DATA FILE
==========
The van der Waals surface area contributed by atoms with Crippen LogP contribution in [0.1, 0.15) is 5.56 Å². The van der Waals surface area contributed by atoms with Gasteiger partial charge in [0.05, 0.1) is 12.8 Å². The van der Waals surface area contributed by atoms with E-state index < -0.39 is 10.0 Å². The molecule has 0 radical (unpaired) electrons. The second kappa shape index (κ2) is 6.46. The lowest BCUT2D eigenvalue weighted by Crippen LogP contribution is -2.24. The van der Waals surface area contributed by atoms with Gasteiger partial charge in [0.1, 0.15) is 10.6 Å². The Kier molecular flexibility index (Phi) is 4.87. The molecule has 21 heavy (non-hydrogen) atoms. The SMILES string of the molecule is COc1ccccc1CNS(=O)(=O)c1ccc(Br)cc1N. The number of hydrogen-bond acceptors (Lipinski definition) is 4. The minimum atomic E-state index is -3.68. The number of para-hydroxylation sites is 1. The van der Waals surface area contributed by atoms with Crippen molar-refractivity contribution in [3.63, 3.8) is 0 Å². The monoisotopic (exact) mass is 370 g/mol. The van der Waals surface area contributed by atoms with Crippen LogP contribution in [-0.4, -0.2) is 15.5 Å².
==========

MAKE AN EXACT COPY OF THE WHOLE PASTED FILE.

The van der Waals surface area contributed by atoms with Crippen LogP contribution in [0.1, 0.15) is 5.56 Å². The van der Waals surface area contributed by atoms with Gasteiger partial charge in [0.05, 0.1) is 12.8 Å². The van der Waals surface area contributed by atoms with E-state index < -0.39 is 10.0 Å². The molecule has 0 radical (unpaired) electrons. The second kappa shape index (κ2) is 6.46. The lowest BCUT2D eigenvalue weighted by Crippen LogP contribution is -2.24. The van der Waals surface area contributed by atoms with Gasteiger partial charge in [0.1, 0.15) is 10.6 Å². The Kier molecular flexibility index (Phi) is 4.87. The molecule has 21 heavy (non-hydrogen) atoms. The SMILES string of the molecule is COc1ccccc1CNS(=O)(=O)c1ccc(Br)cc1N. The number of hydrogen-bond acceptors (Lipinski definition) is 4. The minimum atomic E-state index is -3.68. The number of para-hydroxylation sites is 1. The van der Waals surface area contributed by atoms with Crippen molar-refractivity contribution in [3.63, 3.8) is 0 Å². The monoisotopic (exact) mass is 370 g/mol. The van der Waals surface area contributed by atoms with Crippen LogP contribution in [-0.4, -0.2) is 15.5 Å².